OPC lays groundwork for a Canadian right to be forgotten in recent RateMDs privacy decision
On June 30, 2020, the Office of the Privacy Commissioner of Canada (OPC) released its Report of Findings on the information handling practices of the operator of RateMDs.com, a popular review website that allows users to rate health professionals for the benefit of other patients (RateMDs). The decision arose from a complaint filed by a dentist from British Columbia in which she sought to have her profile permanently removed from RateMDs’ platform, alleging that RateMDs had failed to obtain her consent in violation of the federal Personal Information Protection and Electronic Documents Act (PIPEDA).
The OPC concluded that RateMDs was not required to obtain the complainant’s consent before collecting, using or disclosing her personal information, including her name, business contact information, as well as reviews and ratings. However, it found that RateMDs had failed to be sufficiently transparent regarding health professionals’ right to request to have their personal information corrected or amended if inaccurate, incomplete or out-of-date. In addition, the OPC also found that RateMDs had engaged in an unreasonable practice, in contravention of section 5(3) of PIPEDA, by offering a subscription-based service that included a “pay-for-takedown” feature, which allowed health professionals to hide up to three negative comments from their profile.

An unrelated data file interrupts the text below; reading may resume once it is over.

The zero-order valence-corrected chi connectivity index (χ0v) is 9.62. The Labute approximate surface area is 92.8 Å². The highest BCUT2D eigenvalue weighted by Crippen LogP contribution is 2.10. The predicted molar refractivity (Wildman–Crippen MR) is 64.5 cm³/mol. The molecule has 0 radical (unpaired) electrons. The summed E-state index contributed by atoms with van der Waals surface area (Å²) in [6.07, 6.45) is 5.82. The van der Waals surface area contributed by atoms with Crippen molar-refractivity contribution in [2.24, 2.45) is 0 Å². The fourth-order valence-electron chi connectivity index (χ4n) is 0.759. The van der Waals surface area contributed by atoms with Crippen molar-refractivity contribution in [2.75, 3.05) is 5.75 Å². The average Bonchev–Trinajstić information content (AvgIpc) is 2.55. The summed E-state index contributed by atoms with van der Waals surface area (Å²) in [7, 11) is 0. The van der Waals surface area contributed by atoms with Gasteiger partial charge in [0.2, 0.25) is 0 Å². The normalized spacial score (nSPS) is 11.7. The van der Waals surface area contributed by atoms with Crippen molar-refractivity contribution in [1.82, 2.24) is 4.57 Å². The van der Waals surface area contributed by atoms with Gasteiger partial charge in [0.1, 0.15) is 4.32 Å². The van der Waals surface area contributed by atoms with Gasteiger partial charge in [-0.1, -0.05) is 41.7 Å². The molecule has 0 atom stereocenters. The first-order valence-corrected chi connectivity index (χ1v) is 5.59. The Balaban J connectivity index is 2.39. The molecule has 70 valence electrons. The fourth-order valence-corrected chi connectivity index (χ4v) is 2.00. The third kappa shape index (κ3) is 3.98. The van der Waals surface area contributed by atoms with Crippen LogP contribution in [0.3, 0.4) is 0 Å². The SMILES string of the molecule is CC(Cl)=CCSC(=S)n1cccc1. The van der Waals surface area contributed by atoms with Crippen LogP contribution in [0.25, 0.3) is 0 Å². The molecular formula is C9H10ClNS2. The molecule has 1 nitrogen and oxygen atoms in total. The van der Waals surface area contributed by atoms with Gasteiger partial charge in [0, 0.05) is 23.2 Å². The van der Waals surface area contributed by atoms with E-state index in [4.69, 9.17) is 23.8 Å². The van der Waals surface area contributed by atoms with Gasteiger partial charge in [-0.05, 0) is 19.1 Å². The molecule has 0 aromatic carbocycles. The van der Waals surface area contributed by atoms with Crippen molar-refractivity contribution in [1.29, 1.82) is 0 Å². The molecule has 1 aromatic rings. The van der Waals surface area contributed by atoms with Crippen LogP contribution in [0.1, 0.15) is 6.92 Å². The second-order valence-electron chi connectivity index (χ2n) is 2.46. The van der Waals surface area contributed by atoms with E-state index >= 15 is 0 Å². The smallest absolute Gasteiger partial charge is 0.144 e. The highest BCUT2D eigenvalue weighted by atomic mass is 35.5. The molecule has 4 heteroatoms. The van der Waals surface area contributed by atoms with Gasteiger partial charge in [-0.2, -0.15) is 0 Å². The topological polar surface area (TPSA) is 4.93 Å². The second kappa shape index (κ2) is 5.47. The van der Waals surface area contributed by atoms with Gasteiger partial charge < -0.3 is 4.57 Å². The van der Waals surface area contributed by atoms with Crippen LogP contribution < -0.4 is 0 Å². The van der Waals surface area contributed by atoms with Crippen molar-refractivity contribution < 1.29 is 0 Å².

While the decision provides valuable insights and guidance on the obligations and role of organizations in protecting individuals’ reputation online, the decision represents an important, albeit cautious, foray into a Canadian “right to be forgotten” (RTBF) – a discussion that closely aligns with the OPC’s previous statements in its Draft Position Paper on Online Reputation. In this respect, the present decision raises a number of issues for organizations seeking to implement the OPC’s recommendations and illustrates the challenges that lie ahead with respect to the recognition of a full-fledged RTBF in Canada. Considering a reference that may have significant implications for the recognition of a Canadian RTBF is still pending before the Federal Court, organizations should exercise caution in managing requests to remove user-generated content pursuant PIPEDA.
Read our bulletin on this decision.
This content has been updated on October 21, 2020 at 16 h 47 min.